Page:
17 January 2011
ByAppeared in BioNews 591
The study, led by stem cell scientists from the University of California, San Diego School of Medicine and The Scripps Research Institute, used a high-resolution molecular technique called SNP (single nucleotide polymorphism) analysis to look for genetic changes at more than a million sites in the human genome.
'We found that human pluripotent cells (hESCs and iPS cells) had higher frequencies of genomic aberrations than other cell types', said lead author Dr Louise Laurent, assistant professor in the UCSD Department of Reproductive Medicine.
The scientists also identified specific regions in the genome where the abnormalities were more likely to arise. In ESCs, the duplications were near pluripotency-associated genes (genes that allow the cells to turn into any other kind of cell in the body). In iPS cells, duplications involved cell proliferation genes, and deletions involved tumor suppressor genes.
Dr Laurent said: 'We were surprised to see profound genetic changes occurring in some cultures over very short periods of time, such as during the process of reprogramming somatic cells into iPS cells and during differentiation of the cells in culture'.
The ability of pluripotent stem cells to change into other cell types has made them a potential source for cell replacement therapies, but abnormalities like these can push cells towards becoming cancerous and therefore limiting their suitability as therapeutic agents.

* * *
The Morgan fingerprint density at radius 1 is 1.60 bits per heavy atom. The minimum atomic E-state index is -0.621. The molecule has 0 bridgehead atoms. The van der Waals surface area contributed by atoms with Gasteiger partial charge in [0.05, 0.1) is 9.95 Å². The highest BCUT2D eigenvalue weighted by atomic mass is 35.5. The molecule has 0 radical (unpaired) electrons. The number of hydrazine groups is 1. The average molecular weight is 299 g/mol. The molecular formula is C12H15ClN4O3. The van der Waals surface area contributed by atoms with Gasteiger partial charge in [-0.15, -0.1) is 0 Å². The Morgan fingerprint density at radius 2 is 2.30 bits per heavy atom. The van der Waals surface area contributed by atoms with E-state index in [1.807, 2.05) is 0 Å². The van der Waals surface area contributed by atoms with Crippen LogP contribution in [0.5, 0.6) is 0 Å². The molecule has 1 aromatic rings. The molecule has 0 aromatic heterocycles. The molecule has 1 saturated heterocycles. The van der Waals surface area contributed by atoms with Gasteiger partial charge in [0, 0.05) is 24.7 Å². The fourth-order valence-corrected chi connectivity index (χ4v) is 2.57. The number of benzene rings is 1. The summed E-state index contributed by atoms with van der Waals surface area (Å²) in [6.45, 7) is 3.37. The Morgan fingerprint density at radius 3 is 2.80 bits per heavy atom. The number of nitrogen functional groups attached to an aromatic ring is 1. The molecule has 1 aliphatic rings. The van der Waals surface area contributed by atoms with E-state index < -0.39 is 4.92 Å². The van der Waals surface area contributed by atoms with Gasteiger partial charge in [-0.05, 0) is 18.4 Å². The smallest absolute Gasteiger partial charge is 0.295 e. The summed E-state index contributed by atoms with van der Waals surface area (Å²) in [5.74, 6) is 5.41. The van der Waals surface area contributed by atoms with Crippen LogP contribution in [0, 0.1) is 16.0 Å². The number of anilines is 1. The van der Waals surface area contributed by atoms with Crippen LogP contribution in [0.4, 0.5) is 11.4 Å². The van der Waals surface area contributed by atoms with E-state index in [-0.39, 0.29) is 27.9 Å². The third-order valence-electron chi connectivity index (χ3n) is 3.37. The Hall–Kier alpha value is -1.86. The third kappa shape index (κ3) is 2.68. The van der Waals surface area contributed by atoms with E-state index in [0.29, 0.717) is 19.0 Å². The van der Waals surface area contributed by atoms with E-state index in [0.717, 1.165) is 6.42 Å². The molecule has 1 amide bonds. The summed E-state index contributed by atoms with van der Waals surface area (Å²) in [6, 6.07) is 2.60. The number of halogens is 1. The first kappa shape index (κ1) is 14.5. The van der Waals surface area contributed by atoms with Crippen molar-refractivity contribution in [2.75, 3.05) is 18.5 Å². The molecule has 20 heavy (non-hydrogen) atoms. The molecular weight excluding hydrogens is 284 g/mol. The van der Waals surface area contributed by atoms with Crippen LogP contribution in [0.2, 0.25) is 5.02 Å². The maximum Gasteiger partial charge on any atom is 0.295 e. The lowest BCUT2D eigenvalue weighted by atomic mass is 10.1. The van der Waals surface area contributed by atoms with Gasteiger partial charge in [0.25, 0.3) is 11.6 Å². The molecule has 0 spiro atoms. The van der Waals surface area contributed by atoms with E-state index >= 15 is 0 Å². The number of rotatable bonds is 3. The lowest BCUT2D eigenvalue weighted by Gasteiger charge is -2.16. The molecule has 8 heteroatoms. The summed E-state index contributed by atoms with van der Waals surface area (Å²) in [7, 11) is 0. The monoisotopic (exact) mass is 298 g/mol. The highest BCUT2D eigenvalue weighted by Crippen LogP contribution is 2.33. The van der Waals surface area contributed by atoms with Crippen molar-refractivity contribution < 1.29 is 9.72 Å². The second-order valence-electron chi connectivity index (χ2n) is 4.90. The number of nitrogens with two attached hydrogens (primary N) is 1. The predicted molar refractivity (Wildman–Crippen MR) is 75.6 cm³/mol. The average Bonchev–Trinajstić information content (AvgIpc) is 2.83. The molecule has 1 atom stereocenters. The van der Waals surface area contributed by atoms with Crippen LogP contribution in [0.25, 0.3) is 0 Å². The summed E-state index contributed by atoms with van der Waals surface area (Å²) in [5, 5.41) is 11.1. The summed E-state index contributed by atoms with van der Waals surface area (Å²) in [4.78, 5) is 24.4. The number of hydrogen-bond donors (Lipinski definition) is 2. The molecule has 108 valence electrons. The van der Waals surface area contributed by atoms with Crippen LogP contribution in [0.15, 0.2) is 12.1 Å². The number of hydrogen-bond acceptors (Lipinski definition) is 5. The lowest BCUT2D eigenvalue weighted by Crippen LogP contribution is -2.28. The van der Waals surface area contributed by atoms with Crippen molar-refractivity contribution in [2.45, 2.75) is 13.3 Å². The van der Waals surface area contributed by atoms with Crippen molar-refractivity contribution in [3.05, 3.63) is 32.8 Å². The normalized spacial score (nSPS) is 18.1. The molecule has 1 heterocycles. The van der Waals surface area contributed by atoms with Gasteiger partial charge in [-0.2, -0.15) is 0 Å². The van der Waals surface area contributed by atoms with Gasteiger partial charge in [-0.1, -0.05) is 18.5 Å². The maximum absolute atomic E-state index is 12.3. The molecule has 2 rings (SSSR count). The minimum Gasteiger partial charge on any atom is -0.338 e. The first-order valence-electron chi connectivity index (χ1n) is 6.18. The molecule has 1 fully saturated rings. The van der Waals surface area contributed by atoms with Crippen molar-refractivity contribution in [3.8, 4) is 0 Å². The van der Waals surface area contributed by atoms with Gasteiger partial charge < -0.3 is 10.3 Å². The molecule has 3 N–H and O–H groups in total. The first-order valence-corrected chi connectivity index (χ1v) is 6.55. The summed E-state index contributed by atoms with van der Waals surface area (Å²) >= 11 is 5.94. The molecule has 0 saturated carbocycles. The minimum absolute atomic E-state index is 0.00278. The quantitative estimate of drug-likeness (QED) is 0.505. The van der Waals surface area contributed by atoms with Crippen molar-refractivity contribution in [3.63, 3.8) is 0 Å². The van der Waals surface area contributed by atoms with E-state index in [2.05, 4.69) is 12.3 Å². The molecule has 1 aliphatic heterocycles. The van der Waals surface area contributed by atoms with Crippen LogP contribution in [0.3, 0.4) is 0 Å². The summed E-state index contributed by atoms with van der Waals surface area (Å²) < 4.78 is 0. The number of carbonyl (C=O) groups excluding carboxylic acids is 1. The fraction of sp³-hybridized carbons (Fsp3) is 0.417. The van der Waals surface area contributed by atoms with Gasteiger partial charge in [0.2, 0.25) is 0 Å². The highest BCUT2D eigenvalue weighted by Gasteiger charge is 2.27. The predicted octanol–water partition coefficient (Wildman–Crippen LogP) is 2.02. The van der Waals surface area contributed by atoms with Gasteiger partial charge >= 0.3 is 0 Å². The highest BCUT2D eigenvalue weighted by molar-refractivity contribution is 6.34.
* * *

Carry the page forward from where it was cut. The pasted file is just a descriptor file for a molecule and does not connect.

'Since genetic aberrations are often associated with cancers, it is vital that cell lines destined for clinical use are free from cancer-associated genomic alterations', explained author Dr Jeanne Loring, Director of the Center for Regenerative Medicine at The Scripps Research Institute.
These changes could not have been detected by traditional microscopic techniques, such as karyotyping, due to the fact that they occur very rapidly. In the past, SNP analysis was not a part of routine monitoring of hESC and iPS cells cultures, but these results suggest that perhaps it should be in order to assure the cells' stability and clinical safety.
'We don't know yet what effects, if any, these genetic abnormalities will have on the outcome of basic research studies or clinical applications, and we need to find out', Dr Laurent said.
She added: 'The results of the study illustrate the need for frequent genomic monitoring of pluripotent stem cell cultures'.
The study was published in the journal Cell Stem Cell.